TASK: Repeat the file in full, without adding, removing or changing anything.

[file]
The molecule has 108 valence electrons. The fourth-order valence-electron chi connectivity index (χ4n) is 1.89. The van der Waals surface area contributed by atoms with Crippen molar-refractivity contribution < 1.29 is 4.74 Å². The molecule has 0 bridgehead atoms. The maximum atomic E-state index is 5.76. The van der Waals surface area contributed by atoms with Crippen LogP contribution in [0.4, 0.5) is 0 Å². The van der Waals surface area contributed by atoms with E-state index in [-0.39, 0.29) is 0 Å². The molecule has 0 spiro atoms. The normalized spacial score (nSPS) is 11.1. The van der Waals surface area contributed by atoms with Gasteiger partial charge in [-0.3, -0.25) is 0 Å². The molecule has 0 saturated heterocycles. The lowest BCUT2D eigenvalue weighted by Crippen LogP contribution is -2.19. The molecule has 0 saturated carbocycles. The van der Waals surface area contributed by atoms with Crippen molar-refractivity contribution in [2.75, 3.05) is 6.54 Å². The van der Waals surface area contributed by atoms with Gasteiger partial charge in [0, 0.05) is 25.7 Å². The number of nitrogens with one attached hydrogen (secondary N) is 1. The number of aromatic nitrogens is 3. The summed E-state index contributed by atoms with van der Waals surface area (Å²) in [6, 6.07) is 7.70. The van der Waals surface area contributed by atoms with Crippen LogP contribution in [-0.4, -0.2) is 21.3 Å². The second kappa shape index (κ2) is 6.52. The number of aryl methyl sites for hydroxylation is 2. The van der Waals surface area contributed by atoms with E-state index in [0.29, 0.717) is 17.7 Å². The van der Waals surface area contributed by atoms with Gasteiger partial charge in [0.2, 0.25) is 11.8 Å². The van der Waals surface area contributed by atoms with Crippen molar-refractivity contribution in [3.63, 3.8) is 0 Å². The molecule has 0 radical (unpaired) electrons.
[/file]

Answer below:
The molecule has 108 valence electrons. The fourth-order valence-electron chi connectivity index (χ4n) is 1.89. The van der Waals surface area contributed by atoms with Crippen molar-refractivity contribution < 1.29 is 4.74 Å². The molecule has 0 bridgehead atoms. The maximum atomic E-state index is 5.76. The van der Waals surface area contributed by atoms with Crippen LogP contribution in [0.4, 0.5) is 0 Å². The van der Waals surface area contributed by atoms with E-state index in [-0.39, 0.29) is 0 Å². The molecule has 0 spiro atoms. The normalized spacial score (nSPS) is 11.1. The van der Waals surface area contributed by atoms with Gasteiger partial charge in [-0.3, -0.25) is 0 Å². The molecule has 0 saturated heterocycles. The lowest BCUT2D eigenvalue weighted by Crippen LogP contribution is -2.19. The molecule has 0 saturated carbocycles. The van der Waals surface area contributed by atoms with Crippen molar-refractivity contribution in [2.75, 3.05) is 6.54 Å². The van der Waals surface area contributed by atoms with Gasteiger partial charge in [0, 0.05) is 25.7 Å². The number of nitrogens with one attached hydrogen (secondary N) is 1. The number of aromatic nitrogens is 3. The summed E-state index contributed by atoms with van der Waals surface area (Å²) in [6, 6.07) is 7.70. The van der Waals surface area contributed by atoms with Crippen LogP contribution in [-0.4, -0.2) is 21.3 Å². The second kappa shape index (κ2) is 6.52. The number of aryl methyl sites for hydroxylation is 2. The van der Waals surface area contributed by atoms with E-state index in [0.29, 0.717) is 17.7 Å². The van der Waals surface area contributed by atoms with Gasteiger partial charge in [0.2, 0.25) is 11.8 Å². The van der Waals surface area contributed by atoms with Crippen molar-refractivity contribution in [3.63, 3.8) is 0 Å². The molecule has 0 radical (unpaired) electrons.